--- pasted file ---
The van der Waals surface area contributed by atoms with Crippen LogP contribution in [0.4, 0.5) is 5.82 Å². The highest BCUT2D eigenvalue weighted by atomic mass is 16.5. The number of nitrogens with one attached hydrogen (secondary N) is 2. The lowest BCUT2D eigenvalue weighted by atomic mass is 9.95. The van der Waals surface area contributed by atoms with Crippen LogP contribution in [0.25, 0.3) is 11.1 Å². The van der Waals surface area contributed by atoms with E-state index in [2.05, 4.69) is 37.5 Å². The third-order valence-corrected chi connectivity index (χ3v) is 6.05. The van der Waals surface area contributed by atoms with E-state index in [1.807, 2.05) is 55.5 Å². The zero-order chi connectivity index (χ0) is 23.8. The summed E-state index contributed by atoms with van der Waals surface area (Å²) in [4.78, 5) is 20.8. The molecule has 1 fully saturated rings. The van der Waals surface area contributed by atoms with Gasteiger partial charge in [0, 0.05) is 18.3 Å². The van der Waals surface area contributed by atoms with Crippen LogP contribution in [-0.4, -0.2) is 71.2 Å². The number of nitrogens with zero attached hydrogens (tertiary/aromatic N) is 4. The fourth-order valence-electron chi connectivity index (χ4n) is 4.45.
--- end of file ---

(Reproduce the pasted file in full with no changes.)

The van der Waals surface area contributed by atoms with Crippen LogP contribution in [0.4, 0.5) is 5.82 Å². The highest BCUT2D eigenvalue weighted by atomic mass is 16.5. The number of nitrogens with one attached hydrogen (secondary N) is 2. The lowest BCUT2D eigenvalue weighted by atomic mass is 9.95. The van der Waals surface area contributed by atoms with Crippen LogP contribution in [0.25, 0.3) is 11.1 Å². The van der Waals surface area contributed by atoms with E-state index in [2.05, 4.69) is 37.5 Å². The third-order valence-corrected chi connectivity index (χ3v) is 6.05. The van der Waals surface area contributed by atoms with E-state index in [1.807, 2.05) is 55.5 Å². The zero-order chi connectivity index (χ0) is 23.8. The summed E-state index contributed by atoms with van der Waals surface area (Å²) in [4.78, 5) is 20.8. The molecule has 1 fully saturated rings. The van der Waals surface area contributed by atoms with Gasteiger partial charge in [0, 0.05) is 18.3 Å². The van der Waals surface area contributed by atoms with Crippen LogP contribution in [-0.4, -0.2) is 71.2 Å². The number of nitrogens with zero attached hydrogens (tertiary/aromatic N) is 4. The fourth-order valence-electron chi connectivity index (χ4n) is 4.45.